Stroud™ Scientists at Work
Gone Fishin’: Evaluating the Threat of Agricultural Contaminants in the Río Sierpe
Like the mountain road that led Stroud™ Water Research Center scientists to their Costa Rican study site twice already this year, the way to scientific discovery is often long, bumpy, unpredictable, and fraught with obstacles. But as with any epic adventure, there was a reward worthy to be earned. Across borders, over mountains, and through woods and waters they traveled in search of their golden chalice: fish — and macroinvertebrates too. Read more»
The Magic of Revealing the Mysteries of Metaecosystems
“Any sufficiently advanced technology is indistinguishable from magic.” — Sir Arthur Charles Clarke, Author and Inventor
In a long white lab coat, wearing pale blue, translucent medical gloves, Jinjun Kan sits at what’s called a clean bench. The scene is stark, white, sterile. To prevent his samples from being contaminated, Kan has already disinfected the bench’s tabletop. Like a magician about to make his assistant disappear, he pulls down a screen over the opening of the work area. With the flip of a UV light switch, presto chango, the microorganisms inside are gone, or rather, dead. For his next trick, Kan gathers a set of 12 stream sediment samples containing microorganisms from which he will extract, those mysterious double-stranded genetic coding materials of all life — DNA. Read more»
March of the Ancient Vertebrates: Eels & Lampreys in White Clay Creek . . . and the Technologies to Understand Them
Lampreys are not eels. That fact needs to be made clear at the outset because most people think they are — including this writer before he was set straight in a recent interview by William H. Eldridge, Ph.D., head of the Stroud™ Water Research Center’s Fish Molecular Ecology Group. Read more»
Scientists Tour the Critical Zone Observatories at Fair Hill and Stroud™ Water Research Center
Local bow hunters and about 80 water research scientists from Europe, North America, China, and Australia were among the few humans braving the woods of the 565-square-mile Christina River watershed on a damp and chilly morning November 10. Read more»
Stroud™ Educators at Work
Attention Educators: We’re offering FREE 4-hour stream studies for Pennsylvania public school students in 5th grade and up. Funding is limited: first come, first served. Some scholarship money is available for non-public and non-PA schools as well.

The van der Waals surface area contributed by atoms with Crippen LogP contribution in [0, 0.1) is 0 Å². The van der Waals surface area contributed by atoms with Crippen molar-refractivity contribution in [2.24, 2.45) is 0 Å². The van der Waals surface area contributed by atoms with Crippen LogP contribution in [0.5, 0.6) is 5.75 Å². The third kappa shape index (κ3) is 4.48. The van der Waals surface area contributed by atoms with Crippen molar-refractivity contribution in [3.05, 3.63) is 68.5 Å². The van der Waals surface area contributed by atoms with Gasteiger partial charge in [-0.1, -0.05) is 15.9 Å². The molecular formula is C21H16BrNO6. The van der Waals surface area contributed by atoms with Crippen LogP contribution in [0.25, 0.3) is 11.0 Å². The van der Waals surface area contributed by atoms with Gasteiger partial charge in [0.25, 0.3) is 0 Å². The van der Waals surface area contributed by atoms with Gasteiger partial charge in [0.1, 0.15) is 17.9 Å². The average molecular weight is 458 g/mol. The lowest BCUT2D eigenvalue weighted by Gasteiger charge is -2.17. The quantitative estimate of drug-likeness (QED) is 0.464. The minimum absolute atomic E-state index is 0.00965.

Our program calendar for 2012 is open, so schedule your FREE program today, even if you won’t be coming out until next October! Contact Christina Medved for more information and scheduling.
Model My Watershed Reaches Students and Teachers
Since we first introduced Model My Watershed to Upstream Newsletter readers in the fall of 2009, educators at the Stroud Water Research Center have reached many new milestones with this innovative project. Read more»
The Water’s Edge: An Evening in Review
Among colorful displays of lavender orchids, Chinese hibiscus in lemon and burnt orange, lollipop plants, and towering ferns, over 200 guests came together on Tuesday, October 11 to support the Stroud™ Water Research Center and celebrate its main focus, fresh water. View slideshow and read full story»
How to Cultivate a More Livable Landscape
Want to learn how you can reduce the human footprint on your own bit of Earth? Stroud Water Research Center and Longwood Gardens are hosting a series of National Science Foundation (NSF)–funded lectures, “Livable Landscapes: Cultivating an Ecosystem Esthetic,” at Longwood Gardens. Read more»
Insects a Top Water Quality Assessment Tool
Dr. John Jackson of the Stroud Water Research Center explained the importance of insects, especially mayflies, in evaluating water quality during an interview with Virginia Cody of The Times Tribune. Read more»
Center Provides Solid Science to Public and Policymakers
Dr. Lou Kaplan, a senior research scientist at the Stroud Water Research Center, spoke with Brian Bowling, a Pittsburgh Tribune-Review staff writer, about how changes to small headwater streams influence drinking water quality. Read more»
Scientists Collect Climate Change Data From Irene Flooding
EarthSky was just one of many news media to report on the scientists from the Stroud Water Research Center and the University of Delaware who braved Hurricane Irene to collect floodwater. Read more»
Disseminating Our Findings to Our Peers & the Public at Large
Our ability to disseminate our findings to a broad audience allows us to increase awareness and create a public dialogue centered on the protection, preservation, and restoration of watersheds everywhere. It’s for that reason that our scientists and educators engage in both scientific and public forums to share their findings. The following highlights recent presentations.
- Scientists Share Stroud™ Studies on Fish and Invertebrate Responses to Temperature Change at Thermal Ecology and Regulation Workshop
- Stroud™ Scientists Travel to Prague to Present Findings at the 21st Annual Goldschmidt Conference
- Pennsylvania Watershed Specialists Learn to Build Environmental Sensor Networks
- Leaf Pack Workshops Held at Wilson College
- Whose Water is It, Anyway?